You’re in the middle of a nice, hot shower, feeling your muscles relax, the day’s tension (or night’s sleepiness) melt away. As you bask in the quiet moment of repose, suddenly your body gets a startling jolt. After a second of disoriented shock, you realize something has happened to the hot water. Did someone start the washer? Is the water heater going berserk? Your hopes of relaxation now dashed, your stress level through the roof, you finish only the most obligatory rinsing and step out of the shower cursing, muttering and shivering as you reach for your towel.
But does a cold shower need to ruin the day? Can they actually be more than a nuisance, but a legitimate health therapy as some say? We thought we’d do some digging to explore the notion MDA reader Alex recently put forth: “The way Grok kept himself clean sure wasn’t with sustained periods of temperature controlled hot water. Maybe we shouldn’t either.” The results we found were very intriguing (and encouraging) indeed.
The underlying premise of cold water therapy is that briefly and somewhat regularly exposing the body to certain kinds of natural stresses (like cold water) can enhance health. Promoters of cold water therapy say that it can boost immune function, decrease inflammation and pain, and increase blood flow. Some argue that a shower setting is suitable, while others say some level of immersion is necessary for real benefit. What does the research say? Here’s what we found.
The benefits of cold water therapy appear to depend on the subject’s adaptation over time. In other words, regular polar dips seem to enhance long term health, but a single cold burst in the shower won’t offer much beyond a good wake-up jolt. The power of cold water therapy, it seems, is in the habituation itself.
In studies comparing regular winter swimmers with subjects not adapted to cold immersion, winter swimmers showed an ability “to survive a significantly greater temperature gradient between body and environment than non-cold-adapted subjects.” Their advantage over the non-adapted subjects was a modification of the “sensory functions of hypothalamic thermoregulatory centres to lower heat loss and produce less heat during cold exposure.” The researchers concluded that regular winter swimmers show “metabolic, hypothermic and insulative” kinds of adaptation to cold temperatures.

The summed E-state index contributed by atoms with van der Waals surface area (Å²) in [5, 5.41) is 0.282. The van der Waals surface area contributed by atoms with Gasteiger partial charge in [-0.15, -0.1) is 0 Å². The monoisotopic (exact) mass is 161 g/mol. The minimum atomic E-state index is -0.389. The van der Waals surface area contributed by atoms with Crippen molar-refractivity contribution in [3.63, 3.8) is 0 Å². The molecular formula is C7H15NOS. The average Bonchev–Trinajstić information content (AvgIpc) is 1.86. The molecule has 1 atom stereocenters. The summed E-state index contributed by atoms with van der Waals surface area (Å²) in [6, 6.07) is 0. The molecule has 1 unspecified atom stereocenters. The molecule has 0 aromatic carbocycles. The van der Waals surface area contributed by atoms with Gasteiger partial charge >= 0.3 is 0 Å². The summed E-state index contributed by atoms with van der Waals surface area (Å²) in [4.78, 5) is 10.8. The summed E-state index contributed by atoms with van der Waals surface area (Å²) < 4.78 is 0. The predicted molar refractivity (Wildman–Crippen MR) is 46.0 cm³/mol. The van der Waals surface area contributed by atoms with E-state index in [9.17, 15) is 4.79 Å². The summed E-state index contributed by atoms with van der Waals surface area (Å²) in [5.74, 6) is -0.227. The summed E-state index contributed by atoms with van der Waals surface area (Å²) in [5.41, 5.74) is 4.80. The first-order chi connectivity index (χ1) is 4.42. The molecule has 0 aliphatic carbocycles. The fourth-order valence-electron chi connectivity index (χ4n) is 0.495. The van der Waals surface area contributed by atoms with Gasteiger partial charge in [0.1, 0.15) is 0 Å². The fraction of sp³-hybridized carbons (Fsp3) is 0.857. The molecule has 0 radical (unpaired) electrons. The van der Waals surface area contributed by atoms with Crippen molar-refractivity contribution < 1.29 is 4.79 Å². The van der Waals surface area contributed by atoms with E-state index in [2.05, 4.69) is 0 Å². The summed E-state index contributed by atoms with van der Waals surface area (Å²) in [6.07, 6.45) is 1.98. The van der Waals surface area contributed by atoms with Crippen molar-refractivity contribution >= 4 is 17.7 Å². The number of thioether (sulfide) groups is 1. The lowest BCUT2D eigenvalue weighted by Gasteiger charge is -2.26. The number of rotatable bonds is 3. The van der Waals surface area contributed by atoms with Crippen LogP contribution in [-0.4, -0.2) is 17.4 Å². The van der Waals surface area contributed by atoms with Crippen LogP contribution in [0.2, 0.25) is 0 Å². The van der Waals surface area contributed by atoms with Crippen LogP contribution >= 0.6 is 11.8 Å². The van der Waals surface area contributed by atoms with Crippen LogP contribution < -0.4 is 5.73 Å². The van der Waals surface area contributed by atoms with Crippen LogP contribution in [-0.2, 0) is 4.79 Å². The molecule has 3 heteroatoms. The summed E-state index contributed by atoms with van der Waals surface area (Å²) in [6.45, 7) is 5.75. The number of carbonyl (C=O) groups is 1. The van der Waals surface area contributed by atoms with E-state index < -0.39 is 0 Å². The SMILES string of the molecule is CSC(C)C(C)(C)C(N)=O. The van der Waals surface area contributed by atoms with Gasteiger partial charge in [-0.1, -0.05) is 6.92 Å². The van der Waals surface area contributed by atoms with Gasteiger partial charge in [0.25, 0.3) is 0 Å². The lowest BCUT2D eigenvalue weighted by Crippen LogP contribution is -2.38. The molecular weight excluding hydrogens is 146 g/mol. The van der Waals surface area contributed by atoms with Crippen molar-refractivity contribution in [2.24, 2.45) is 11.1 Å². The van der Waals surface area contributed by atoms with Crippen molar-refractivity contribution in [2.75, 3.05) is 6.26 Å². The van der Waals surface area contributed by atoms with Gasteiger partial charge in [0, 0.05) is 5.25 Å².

Cold showers, research shows, can help this habituation process, but only water at 10 degrees Celsius (as opposed to 15 degrees C) made a difference. Habituation also seems to be somewhat long-term. In a British study, subjects’ responses showed that habituation to cold water lasted 7-14 months as measured by respiration and heart rate.
Some of the specific benefits? A German study examined oxidative stress associated with ice-bathing in regular winter swimmers and found these swimmers showed an “adaptive response” through enhanced “antioxidative defense” as measured by several blood markers.
Other research highlighting cold water’s effect on immunity shows an increase in both the number and activity of peripheral cytotoxic T lymphocytes in those regularly exposed to cold therapies.
Full body cold water immersion and cryotherapy (cold air chamber) also resulted in a sustained increase in norepinephrine, which substantiates the long-term pain relief touted by cold therapy promoters. Exposure to cold also increases metabolic rate.
So, are you intrigued yet? Though the jury may still be out on some of the findings related to specific medical conditions, healthy individuals seem to have much to gain from the cold. It’s all about upregulating our systems, taxing them in a healthy, natural way like intermittent fasting. While the findings don’t suggest people should, in the name of health, give up hot showers altogether (who would give them up even if they did!) Alex may have a legitimate point after all. We will be keeping our eyes and ears open for new research around cold water therapy for future posts.
Some specific suggestions based on the findings? Very cold showers appear to be beneficial for the purpose of habituation, but we’d recommend alternating them occasionally with immersion when you can. Those of you in Northern climates might have more fun and social occasions (e.g. New Year’s polar dips) for such an exercise, but we can all spare the water heater for a day now and then for a nice cold dip in the old tub.
Thoughts? Questions? Fun stories of your own polar hydro-adventures? We’d love to hear your take.
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